In return for these agreements respondent was, with certain exceptions, released and discharged ‘from any and all liability for (respondent's) assessment and/or collection of any Late Charges and/or Sums of Increased Interest from any member of the Class.’ The Trotskys personally received $1,920 in settlement of their individual claim that even if the provisions were valid the Trotskys did not make six consecutive late payments and therefore respondent wrongfully exercised clause 9 as to them.
The Trotskys and respondent made joint application to the court for orders setting a hearing on the proposed settlement and prescribing the form, manner and time of giving notice of the action and the proposed settlement. There had been no previous notice to the class in the Trotsky case. In their joint application the parties did not inform the court of the existence of the Barwig case. The court set the matter for hearing and approved the form and manner of notice suggested in the joint application. The notice described the litigation and proposed settlement but did not mention the existence of the Barwig case. The notice was mailed to the Trotsky class as temporarily defined, I.e., all then present mortgage loan borrowers who had executed the certain form of trust deed. Appellant was a member of that class.
In response to the notice, appellant entered objection to the settlement and appeared at the hearing through counsel. As stated in his notice of appearance and objections, the basis of appellant's objection was that in the Barwig case he sought to obtain on behalf of the class a refund or credit for all amounts collected or charged under clause 10 as well as a declaration that such clause was invalid and unenforceable in the future. Appellant therefore objected to the proposed settlement ‘only to the extent that it is contended by LA FED that a judgment entered by this Court on the basis of such settlement is binding in any manner upon the members of the class who are also members of the class in the Barwig action with respect to any of the issues in the Barwig action.’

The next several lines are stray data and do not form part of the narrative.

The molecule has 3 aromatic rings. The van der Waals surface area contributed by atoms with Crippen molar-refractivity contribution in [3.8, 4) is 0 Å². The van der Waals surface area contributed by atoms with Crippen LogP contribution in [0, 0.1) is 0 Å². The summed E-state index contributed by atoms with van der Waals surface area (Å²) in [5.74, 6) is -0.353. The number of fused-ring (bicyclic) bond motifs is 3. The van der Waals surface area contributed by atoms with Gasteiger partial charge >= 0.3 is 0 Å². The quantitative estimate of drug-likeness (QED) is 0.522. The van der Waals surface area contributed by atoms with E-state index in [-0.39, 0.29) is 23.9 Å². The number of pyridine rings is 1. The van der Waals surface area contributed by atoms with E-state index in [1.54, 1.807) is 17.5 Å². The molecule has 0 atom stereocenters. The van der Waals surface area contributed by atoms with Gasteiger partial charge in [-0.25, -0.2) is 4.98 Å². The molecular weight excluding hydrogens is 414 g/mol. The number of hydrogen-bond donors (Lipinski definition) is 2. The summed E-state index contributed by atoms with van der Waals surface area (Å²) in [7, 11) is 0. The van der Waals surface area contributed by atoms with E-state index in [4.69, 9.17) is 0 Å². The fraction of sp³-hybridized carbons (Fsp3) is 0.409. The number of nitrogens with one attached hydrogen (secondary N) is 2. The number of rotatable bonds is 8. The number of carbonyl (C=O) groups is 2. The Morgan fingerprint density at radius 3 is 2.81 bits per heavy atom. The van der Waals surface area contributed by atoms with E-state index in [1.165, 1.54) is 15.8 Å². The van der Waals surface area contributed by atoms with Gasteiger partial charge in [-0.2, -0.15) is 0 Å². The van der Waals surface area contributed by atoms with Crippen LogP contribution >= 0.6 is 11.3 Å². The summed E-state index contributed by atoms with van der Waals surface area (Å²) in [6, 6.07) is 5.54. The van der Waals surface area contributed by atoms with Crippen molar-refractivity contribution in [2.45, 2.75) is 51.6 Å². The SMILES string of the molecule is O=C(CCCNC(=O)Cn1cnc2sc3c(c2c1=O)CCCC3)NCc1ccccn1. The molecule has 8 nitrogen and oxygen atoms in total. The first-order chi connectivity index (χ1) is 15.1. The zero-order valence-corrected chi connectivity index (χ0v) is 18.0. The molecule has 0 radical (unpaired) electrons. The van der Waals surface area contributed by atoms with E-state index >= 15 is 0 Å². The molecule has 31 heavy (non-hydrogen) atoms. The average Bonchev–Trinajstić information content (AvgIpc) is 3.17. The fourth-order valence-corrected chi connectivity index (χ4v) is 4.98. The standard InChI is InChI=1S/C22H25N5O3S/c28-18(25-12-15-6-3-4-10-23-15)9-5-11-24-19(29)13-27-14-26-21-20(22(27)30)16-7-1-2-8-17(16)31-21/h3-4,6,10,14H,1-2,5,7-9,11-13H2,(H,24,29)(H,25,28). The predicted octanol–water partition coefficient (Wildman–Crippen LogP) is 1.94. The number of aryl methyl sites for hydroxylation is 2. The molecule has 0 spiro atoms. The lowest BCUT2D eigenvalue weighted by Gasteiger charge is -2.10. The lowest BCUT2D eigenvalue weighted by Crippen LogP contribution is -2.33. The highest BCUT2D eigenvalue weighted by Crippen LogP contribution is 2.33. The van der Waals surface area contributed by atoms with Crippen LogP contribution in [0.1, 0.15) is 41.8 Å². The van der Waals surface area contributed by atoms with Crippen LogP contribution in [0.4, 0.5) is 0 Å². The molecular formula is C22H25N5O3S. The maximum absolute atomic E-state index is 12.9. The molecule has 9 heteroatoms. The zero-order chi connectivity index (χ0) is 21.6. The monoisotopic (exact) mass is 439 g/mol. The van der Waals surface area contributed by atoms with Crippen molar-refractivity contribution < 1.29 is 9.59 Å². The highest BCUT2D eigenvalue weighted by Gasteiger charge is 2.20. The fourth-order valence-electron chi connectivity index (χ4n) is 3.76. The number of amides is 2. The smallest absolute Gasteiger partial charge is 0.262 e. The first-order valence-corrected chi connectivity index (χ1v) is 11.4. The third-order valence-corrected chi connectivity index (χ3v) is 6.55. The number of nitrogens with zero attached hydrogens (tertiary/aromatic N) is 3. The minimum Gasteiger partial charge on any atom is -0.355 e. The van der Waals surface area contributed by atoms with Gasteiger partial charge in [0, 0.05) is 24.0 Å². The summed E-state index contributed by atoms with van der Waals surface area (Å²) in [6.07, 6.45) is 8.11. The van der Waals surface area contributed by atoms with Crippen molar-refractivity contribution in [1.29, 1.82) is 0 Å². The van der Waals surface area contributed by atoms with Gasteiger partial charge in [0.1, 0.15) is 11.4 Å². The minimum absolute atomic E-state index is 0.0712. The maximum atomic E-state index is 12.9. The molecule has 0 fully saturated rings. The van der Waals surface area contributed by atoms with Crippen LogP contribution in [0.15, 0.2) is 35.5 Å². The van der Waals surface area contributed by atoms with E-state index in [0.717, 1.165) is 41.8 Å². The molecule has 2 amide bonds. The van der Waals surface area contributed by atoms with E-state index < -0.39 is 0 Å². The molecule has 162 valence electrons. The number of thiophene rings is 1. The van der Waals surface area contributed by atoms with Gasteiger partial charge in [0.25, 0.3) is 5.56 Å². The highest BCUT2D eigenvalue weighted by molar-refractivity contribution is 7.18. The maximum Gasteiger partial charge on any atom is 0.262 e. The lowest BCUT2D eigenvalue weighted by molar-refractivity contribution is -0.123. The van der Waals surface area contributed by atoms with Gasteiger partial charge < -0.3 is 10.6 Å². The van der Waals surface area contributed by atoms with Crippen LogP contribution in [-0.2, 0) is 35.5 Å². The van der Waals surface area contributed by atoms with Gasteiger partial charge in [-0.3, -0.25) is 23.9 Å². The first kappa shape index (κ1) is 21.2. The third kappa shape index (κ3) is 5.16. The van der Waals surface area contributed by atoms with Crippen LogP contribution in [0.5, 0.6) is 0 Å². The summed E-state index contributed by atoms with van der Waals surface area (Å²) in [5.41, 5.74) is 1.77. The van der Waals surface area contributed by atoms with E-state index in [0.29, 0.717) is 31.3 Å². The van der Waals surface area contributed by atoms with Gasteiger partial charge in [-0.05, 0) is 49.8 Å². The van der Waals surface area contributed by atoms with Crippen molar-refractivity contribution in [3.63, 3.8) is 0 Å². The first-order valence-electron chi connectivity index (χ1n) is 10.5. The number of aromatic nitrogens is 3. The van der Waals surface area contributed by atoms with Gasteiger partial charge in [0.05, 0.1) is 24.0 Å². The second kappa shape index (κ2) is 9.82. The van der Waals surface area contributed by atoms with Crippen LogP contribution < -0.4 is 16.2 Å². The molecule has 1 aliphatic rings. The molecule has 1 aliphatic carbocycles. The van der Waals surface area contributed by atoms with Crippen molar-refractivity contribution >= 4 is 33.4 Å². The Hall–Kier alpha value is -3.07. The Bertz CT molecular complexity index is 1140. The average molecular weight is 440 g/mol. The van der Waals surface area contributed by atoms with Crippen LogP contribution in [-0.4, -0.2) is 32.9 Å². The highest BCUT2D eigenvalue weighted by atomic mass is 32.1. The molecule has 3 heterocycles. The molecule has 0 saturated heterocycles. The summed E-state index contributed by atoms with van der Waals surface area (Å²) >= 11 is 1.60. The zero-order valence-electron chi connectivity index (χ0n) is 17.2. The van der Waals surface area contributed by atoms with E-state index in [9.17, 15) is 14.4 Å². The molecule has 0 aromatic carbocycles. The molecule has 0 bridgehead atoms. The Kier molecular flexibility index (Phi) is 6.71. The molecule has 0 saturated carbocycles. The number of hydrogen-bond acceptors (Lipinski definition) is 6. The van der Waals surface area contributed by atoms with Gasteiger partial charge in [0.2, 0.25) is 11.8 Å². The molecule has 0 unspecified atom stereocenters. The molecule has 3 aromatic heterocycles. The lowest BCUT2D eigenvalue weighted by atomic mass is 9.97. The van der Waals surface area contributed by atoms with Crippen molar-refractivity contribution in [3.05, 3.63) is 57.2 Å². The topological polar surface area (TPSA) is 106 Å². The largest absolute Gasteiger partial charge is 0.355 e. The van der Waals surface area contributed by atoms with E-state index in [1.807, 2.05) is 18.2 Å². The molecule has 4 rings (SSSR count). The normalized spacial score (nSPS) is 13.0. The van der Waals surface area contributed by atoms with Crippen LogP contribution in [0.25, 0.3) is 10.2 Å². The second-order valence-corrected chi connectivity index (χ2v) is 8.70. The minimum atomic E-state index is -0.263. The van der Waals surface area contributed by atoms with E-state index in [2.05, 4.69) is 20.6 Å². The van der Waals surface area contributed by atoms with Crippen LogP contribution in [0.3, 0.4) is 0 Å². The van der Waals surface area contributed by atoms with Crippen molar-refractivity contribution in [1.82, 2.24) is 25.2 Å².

The record on appeal does not contain a reporter's transcript of the hearing on objections to the proposed settlement. The court approved the validity of the suit as a class action, overruled all objections and approved the settlement. In its memorandum opinion the court dealt with the various objections which had been made, stating in part:
‘The most common objection to the proposed settlement is that the class of plaintiff does not obtain enough benefits from it. Particularly, the objection is directed to the fact that the class will receive no monetary rewards. The Court has carefully reviewed the pleadings herein and, in fact, the entire file. The Court concludes that the proposed settlement is a fair and reasonable one, having in mind the likely results of the litigation as compared with the consideration received for not going forward with it. (Citation.) While some members of the class of plaintiffs may be disappointed that the settlement does not provide them with more benefits, the Court notes the not insignificant possibility that they would receive no benefits whatsoever if the case proceeds to trial.
‘. . .tso